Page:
The global cocktail trends brought on by Covid-19


While this trend towards local produce may have been artificially accelerated by the pandemic, it has long been a factor in the wider thrust towards sustainability. And as the world slowed down, many bar owners took time to reflect on their impact upon it. Byrdi incorporates leftover materials into drinks. On the menu, offcuts of rhubarb become a smoked rhubarb tonic, and a drink made using leftover sake leaves from a local sake producer became so popular with guests that the bar’s demand for the discarded leaves outstripped what the producer could supply.

“By default, people are becoming more sustainable because you literally have to,” says Whearty. “Everyone at home is making more efforts to be sustainable, especially after lockdown. Everyone is pushing forward and eventually we’ll get to a point where it’s the new normal. I can’t remember the last time I went to a bar and saw a plastic straw in a drink. You even go to McDonald’s and it uses paper straws. People are building their whole business models now around sustainability.”

Another example comes from Matt Whiley and Maurice Terzini, whose new Sydney bar, RE, aims to be 100% waste-free. “A concept like that, 10 or 15 years ago, no one would have even dreamed of,” says Whearty. “Now it’s right on trend. Everyone gets it and wants to get on board with something like that.” It’s a trend that is carrying over into the off-trade. With the rise of the home-bartender comes a homespun push for more sustainable practices.

“Consumers will be looking for ways to use all elements of ingredients to further the sustainability of their cocktails,” says Louise Hammond, mixologist at Spirit of Harrogate in the UK. “Making cocktails frequently requires the use of citrus fruits such as oranges, grapefruits, lemons and limes and the spent husks are usually thrown away after juicing. Often these fruits are imported from all over the globe, leaving a massive carbon footprint behind for a relatively small amount of juice. Consumers can make the most out of the citrus fruits by creating shrubs and cordials from the leftovers.”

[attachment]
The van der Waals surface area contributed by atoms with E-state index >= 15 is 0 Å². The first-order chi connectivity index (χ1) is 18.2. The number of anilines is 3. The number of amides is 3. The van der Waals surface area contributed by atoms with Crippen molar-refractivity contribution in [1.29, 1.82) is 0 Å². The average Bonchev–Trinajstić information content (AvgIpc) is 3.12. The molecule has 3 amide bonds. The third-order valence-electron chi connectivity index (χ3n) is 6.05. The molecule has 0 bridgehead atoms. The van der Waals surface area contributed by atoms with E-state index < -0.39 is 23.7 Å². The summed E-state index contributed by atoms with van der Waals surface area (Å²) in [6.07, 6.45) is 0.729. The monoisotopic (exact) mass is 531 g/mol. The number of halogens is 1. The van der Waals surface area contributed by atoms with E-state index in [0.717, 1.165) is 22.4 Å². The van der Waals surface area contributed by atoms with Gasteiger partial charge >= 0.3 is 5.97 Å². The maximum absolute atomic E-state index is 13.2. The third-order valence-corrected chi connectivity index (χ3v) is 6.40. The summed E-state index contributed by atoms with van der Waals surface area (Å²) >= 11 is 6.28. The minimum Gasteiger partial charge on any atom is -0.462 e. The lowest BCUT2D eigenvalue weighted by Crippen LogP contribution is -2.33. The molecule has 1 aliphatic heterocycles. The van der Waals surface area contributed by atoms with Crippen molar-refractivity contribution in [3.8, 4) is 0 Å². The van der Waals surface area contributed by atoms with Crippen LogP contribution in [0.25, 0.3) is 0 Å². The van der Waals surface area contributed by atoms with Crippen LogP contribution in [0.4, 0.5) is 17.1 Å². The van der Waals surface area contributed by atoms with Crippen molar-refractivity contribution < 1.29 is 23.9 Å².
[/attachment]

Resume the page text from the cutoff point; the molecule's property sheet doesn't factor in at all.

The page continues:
The innovating force of sustainable practice can be felt beyond the potable. By necessity, paper menus were often removed from bars, replaced by digital versions, which in themselves opened possibilities to rethink the traditional, two-dimensional cocktail list.

“The implementation of technology in the display of menus or point-of-purchase material in bars and restaurants eliminated almost 100% of the use of paper in the development of a menu,” says Jean Trinh, owner of Alquímico in Cartagena, Colombia. “The consumer experience can be supported by augmented reality, or the 3D visualisation of menus and other materials that allow us to interact with customers.”


While a focus on traceability and its impact can be seen in countries where lockdowns were briefer, elsewhere customers spent more time at home, where many learnt to make the classics themselves. Here, when the bars reopen, these cocktail hobbyists will want to taste what they’ve been doing at home done by the pros.